Ferrett Steinmetz’s debut novel Flex is a brilliant, beautiful urban fantasy. I recommend it highly.
I read a lot of brilliant, beautiful things. Most of them don’t get posts here. Flex is the exception, and it earned that exception because it was written for people who love video games. (If you’d like to cut to the chase, read this excerpt at SFSignal.)
Don’t get me wrong; it’s not about video games. Here’s the blurb, borrowed from Amazon:
FLUX: The backlash from snorting Flex. The universe hates magic and tries to rebalance the odds; maybe you survive the horrendous accidents the Flex inflicts, maybe you don’t.
PAUL TSABO: The obsessed bureaucromancer who’s turned paperwork into a magical Beast that can rewrite rental agreements, conjure rented cars from nowhere, track down anyone who’s ever filled out a form.
But when all of his formulaic magic can’t save his burned daughter, Paul must enter the dangerous world of Flex dealers to heal her. Except he’s never done this before – and the punishment for brewing Flex is army conscription and a total brain-wipe.
Flex is about the big things – fear, beauty, glory, love, pain, sacrifice, and justice. Not video games.
However… the key premise of this world is that a sufficiently unhappy person with obsessive tendencies can wear a hole in reality. Each ‘mancer’s magic is different, because each ‘mancer’s magic matches their personal obsession. And one of the most important characters in this book is a videogamemancer.
Were you ever obsessed with a video game? I was. In 1996, I was addicted to GemStone III, and I wanted to be my character more than I wanted to be myself. Being an honest, fearless sorceress surrounded by friends and powerful allies sounded way better than being a depressed, isolated 16-year-old.
Over the next ten years, my obsessive love for the game transformed into something healthier. I realized in college that I could be honest and fearless in my own right, and I parlayed my passion for GemStone into a position on the GemStone dev team, which led eventually to my current career.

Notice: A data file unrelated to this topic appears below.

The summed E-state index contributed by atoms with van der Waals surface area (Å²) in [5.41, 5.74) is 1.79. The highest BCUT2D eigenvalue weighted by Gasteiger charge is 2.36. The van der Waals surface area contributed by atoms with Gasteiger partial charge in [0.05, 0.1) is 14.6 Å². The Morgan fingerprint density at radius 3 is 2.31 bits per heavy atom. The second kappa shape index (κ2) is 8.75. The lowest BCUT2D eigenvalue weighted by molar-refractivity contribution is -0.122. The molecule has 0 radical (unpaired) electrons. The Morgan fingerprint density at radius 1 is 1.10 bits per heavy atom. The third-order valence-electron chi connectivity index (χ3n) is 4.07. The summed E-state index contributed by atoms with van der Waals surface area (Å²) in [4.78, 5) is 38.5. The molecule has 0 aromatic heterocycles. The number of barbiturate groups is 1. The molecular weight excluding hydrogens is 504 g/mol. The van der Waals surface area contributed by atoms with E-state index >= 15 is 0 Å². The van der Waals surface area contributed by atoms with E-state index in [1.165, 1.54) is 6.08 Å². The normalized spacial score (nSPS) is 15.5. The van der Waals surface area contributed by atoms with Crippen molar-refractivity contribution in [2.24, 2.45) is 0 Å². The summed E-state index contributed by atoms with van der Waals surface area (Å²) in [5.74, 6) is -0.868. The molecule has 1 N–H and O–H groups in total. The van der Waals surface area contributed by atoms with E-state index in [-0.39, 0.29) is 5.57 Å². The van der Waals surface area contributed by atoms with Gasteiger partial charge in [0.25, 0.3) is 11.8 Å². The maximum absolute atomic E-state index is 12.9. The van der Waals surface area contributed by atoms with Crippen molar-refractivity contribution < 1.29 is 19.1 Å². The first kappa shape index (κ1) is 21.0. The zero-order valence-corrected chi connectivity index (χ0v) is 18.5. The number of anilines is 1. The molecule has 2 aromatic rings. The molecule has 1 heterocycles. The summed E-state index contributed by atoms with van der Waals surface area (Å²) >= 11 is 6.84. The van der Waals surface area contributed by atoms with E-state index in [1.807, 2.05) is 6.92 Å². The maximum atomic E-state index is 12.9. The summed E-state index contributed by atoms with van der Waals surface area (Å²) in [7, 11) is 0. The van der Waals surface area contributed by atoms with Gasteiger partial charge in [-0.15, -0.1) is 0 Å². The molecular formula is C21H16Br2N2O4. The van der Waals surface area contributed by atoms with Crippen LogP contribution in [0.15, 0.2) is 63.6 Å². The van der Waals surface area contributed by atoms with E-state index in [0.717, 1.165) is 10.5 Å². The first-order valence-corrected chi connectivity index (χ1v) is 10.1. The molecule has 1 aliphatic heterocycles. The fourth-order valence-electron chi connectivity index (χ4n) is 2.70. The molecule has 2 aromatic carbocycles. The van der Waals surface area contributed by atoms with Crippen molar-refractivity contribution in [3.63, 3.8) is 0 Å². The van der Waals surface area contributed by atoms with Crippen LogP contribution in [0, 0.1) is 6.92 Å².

But it’s still easy for me to see myself in the world of Flex. And if you yourself were almost a videogamemancer, then you’ll see yourself in this novel.
And if not – if you just enjoyed video games, without developing a crazy, obsessive love for them – then this book was written for you, too. If you know how to enter the Konami code, what happens when you grab a fire flower, or why sneaking around under cardboard boxes is funny, then you’ll appreciate Flex on a wholly different level than someone who doesn’t.
And if you don’t even like video games, then it’s still a spectacular read. After all, Paul Tsabo is not a videogamemancer, and we’re seeing the world through his eyes. He’s an ex-cop, an amputee, a divorced husband, a devoted father, a man who made paperwork into magic – and, most of all, someone driven by the desire to wring justice from an unjust world… a longing we can all understand these days.
On top of everything else, I have a selfish reason for asking you to read Flex. I was a beta reader for the sequel, Flux, and where Flex made me sniffle, Flux made me cry. It is one of the best novels I’ve ever read, and I want everyone else to be able to read it, too. If Flex doesn’t succeed, the publisher may reconsider Flux, and that would be a tragedy.
(Disclaimer: I met Ferrett in person last August, and we’re friends now. But I was a fan of his writing first – I read his blog for years, and his short story “Run, Bakri Says” is one of my all-time favorites.)